Glossary of Terms for Small Business Owners 

The systems and processes used to run your business evolve at lightning speed. Entrepreneurs should always keep learning so they can keep up with the competition and move their business forward.

One of the most important areas for a business owner to understand is how finances affect their bottom line. Even if you work with an accountant, bookkeeper or another financial professional, it’s important to understand the business and finance terms below.

If you’d like more information, head over to the SmartBiz® Small Business Blog. We cover credit, financing, employee management, marketing, technology and more.

Accounts Payable (AP or A/P)

Accounts payable refers to an account within the general ledger that represents a company’s obligation to pay off a short-term debt to its creditors or suppliers. Business owners may choose to pay its outstanding bills as close to their due dates as possible in order to improve cash flow.

Accounts receivable (AR or A/R)

Accounts receivables is another business finance term that means the money owed to your small business by others for goods or services rendered. These accounts are labeled as assets because they represent a legal obligation for the customer to pay you cash for their short-term debt.

Accrual accounting 

This accounting method is when revenues and expenses are recorded when they are earned, regardless of when the money is actually received or paid. For example, you would record revenue when a project is complete, rather than when you get paid. This accounting method gives a more realistic idea of income and expenses during a period of time, therefore providing a long-term picture of the business that cash accounting can’t provide.

Artificial Intelligence (AI) marketing

AI marketing is a way to collect data and customer insight to help shape your marketing efforts. AI can help you attract and retain customers.


In business, assets are anything with value, tangible or intangible, owned by the company. Business assets can be cash, are cash on hand, accounts receivable, commercial property, equipment, inventory, and anything else that can be sold for cash.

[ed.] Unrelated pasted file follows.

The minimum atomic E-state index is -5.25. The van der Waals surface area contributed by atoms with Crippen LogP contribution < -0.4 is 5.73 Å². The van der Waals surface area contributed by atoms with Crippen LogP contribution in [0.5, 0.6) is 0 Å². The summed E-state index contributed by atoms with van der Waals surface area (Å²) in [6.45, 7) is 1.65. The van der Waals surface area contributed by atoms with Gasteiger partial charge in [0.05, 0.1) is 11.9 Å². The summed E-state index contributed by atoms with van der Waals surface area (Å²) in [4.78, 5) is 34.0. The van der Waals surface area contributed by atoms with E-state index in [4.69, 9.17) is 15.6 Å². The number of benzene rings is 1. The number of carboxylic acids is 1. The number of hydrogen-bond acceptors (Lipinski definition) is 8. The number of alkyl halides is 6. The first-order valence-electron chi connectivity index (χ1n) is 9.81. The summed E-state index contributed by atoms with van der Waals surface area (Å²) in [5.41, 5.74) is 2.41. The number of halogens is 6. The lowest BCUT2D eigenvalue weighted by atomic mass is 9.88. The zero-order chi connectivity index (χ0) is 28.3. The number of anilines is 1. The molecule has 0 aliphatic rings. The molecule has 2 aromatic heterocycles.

Balance sheet

Along with three other reports relating to the financial health of your small business, the balance sheet is essential information that gives a “snapshot” of the company’s net worth at any given time. The report is a summary of the business assets and liabilities. For more information, review this article on the SmartBiz Blog: How to create a balance sheet for your business. 


A bookkeeper sets up the foundation for accountants, tracking finances by recording transactions. This gives a holistic view of your business so you can easily see the amount of money coming into and leaving your business.

Business debt coverage 

This ratio measures your company’s ability to repay business debt, providing a snapshot of the overall financial health of your business. To calculate, divide your annual business cash flow by the annual business loan payments, including the anticipated payments you would make on the loan you’ve applied for. Learn more here: What is business debt coverage.

Business debt usage

Also referred to as the debt-to-equity ratio, business debt usage compares your total outstanding business debt to annual business revenue or total business assets.

To qualify for a loan, your business debt needs to fit the lender’s criteria.  Watch this short video for more information: Business debt usage.

Business revenue trends

Simply put, the business revenue trend is a percentage that reflects the revenue growth of your business over time. It illustrates how your sales have increased (or decreased) over your years in business. For more information, visit the SmartBiz Blog: Is your business growing?

Cash accounting

Cash accounting is an accounting method where payment receipts are recorded during the period in which they are received, and expenses are recorded in the period in which they are actually paid. In other words, revenues and expenses are recorded when cash is received and paid, respectively.

Combined debt coverage

This ratio adds together your annual personal and business cash flow and compares them against your combined annual personal and business debts. Learn why debt coverage matters on the SmartBiz Blog: Combined Debt Coverage Explained.

Commercial Real Estate loan (CRE)

Commercial real estate loans can be used for refinancing an existing CRE loan or for purchasing commercial real estate where you operate your business. Learn more on the SmartBiz blog: 5 Types of Commercial Real Estate Loans.

Suzanne Robertson
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